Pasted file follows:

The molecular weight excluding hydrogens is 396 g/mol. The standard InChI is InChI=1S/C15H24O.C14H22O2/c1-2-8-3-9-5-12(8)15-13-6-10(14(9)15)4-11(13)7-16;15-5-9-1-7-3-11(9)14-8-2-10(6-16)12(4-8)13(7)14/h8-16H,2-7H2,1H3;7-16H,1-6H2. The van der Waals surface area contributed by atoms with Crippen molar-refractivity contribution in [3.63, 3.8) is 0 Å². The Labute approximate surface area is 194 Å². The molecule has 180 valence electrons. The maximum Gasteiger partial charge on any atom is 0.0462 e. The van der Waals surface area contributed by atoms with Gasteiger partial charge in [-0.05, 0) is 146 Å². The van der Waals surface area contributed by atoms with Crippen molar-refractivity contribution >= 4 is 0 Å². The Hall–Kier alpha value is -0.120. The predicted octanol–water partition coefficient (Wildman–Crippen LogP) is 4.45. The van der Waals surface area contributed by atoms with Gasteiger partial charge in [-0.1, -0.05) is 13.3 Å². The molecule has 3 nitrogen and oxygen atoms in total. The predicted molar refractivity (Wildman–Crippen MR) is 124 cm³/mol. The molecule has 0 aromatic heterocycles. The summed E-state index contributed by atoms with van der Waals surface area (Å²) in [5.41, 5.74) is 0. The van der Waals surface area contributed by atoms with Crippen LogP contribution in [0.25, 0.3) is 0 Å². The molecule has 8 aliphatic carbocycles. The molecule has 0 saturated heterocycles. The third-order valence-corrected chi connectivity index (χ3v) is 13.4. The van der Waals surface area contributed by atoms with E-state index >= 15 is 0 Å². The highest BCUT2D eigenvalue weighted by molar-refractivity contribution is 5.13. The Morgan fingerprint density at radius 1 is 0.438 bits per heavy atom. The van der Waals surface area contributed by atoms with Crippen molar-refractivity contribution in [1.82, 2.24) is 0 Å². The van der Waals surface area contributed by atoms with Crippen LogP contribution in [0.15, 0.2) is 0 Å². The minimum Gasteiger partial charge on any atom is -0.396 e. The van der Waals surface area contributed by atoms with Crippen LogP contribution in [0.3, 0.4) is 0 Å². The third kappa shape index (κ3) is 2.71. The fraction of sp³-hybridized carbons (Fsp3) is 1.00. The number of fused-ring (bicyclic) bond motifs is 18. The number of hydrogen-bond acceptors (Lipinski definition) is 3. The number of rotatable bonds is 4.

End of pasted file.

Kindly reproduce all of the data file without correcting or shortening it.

The molecular weight excluding hydrogens is 396 g/mol. The standard InChI is InChI=1S/C15H24O.C14H22O2/c1-2-8-3-9-5-12(8)15-13-6-10(14(9)15)4-11(13)7-16;15-5-9-1-7-3-11(9)14-8-2-10(6-16)12(4-8)13(7)14/h8-16H,2-7H2,1H3;7-16H,1-6H2. The van der Waals surface area contributed by atoms with Crippen molar-refractivity contribution in [3.63, 3.8) is 0 Å². The Labute approximate surface area is 194 Å². The molecule has 180 valence electrons. The maximum Gasteiger partial charge on any atom is 0.0462 e. The van der Waals surface area contributed by atoms with Gasteiger partial charge in [-0.05, 0) is 146 Å². The van der Waals surface area contributed by atoms with Crippen molar-refractivity contribution >= 4 is 0 Å². The Hall–Kier alpha value is -0.120. The predicted octanol–water partition coefficient (Wildman–Crippen LogP) is 4.45. The van der Waals surface area contributed by atoms with Gasteiger partial charge in [-0.1, -0.05) is 13.3 Å². The molecule has 3 nitrogen and oxygen atoms in total. The predicted molar refractivity (Wildman–Crippen MR) is 124 cm³/mol. The molecule has 0 aromatic heterocycles. The summed E-state index contributed by atoms with van der Waals surface area (Å²) in [5.41, 5.74) is 0. The van der Waals surface area contributed by atoms with Crippen LogP contribution in [0.25, 0.3) is 0 Å². The molecule has 8 aliphatic carbocycles. The molecule has 0 saturated heterocycles. The third-order valence-corrected chi connectivity index (χ3v) is 13.4. The van der Waals surface area contributed by atoms with E-state index >= 15 is 0 Å². The highest BCUT2D eigenvalue weighted by molar-refractivity contribution is 5.13. The Morgan fingerprint density at radius 1 is 0.438 bits per heavy atom. The van der Waals surface area contributed by atoms with Crippen molar-refractivity contribution in [1.82, 2.24) is 0 Å². The van der Waals surface area contributed by atoms with Crippen LogP contribution in [0.15, 0.2) is 0 Å². The minimum Gasteiger partial charge on any atom is -0.396 e. The van der Waals surface area contributed by atoms with Crippen LogP contribution in [0.3, 0.4) is 0 Å². The third kappa shape index (κ3) is 2.71. The fraction of sp³-hybridized carbons (Fsp3) is 1.00. The number of fused-ring (bicyclic) bond motifs is 18. The number of hydrogen-bond acceptors (Lipinski definition) is 3. The number of rotatable bonds is 4.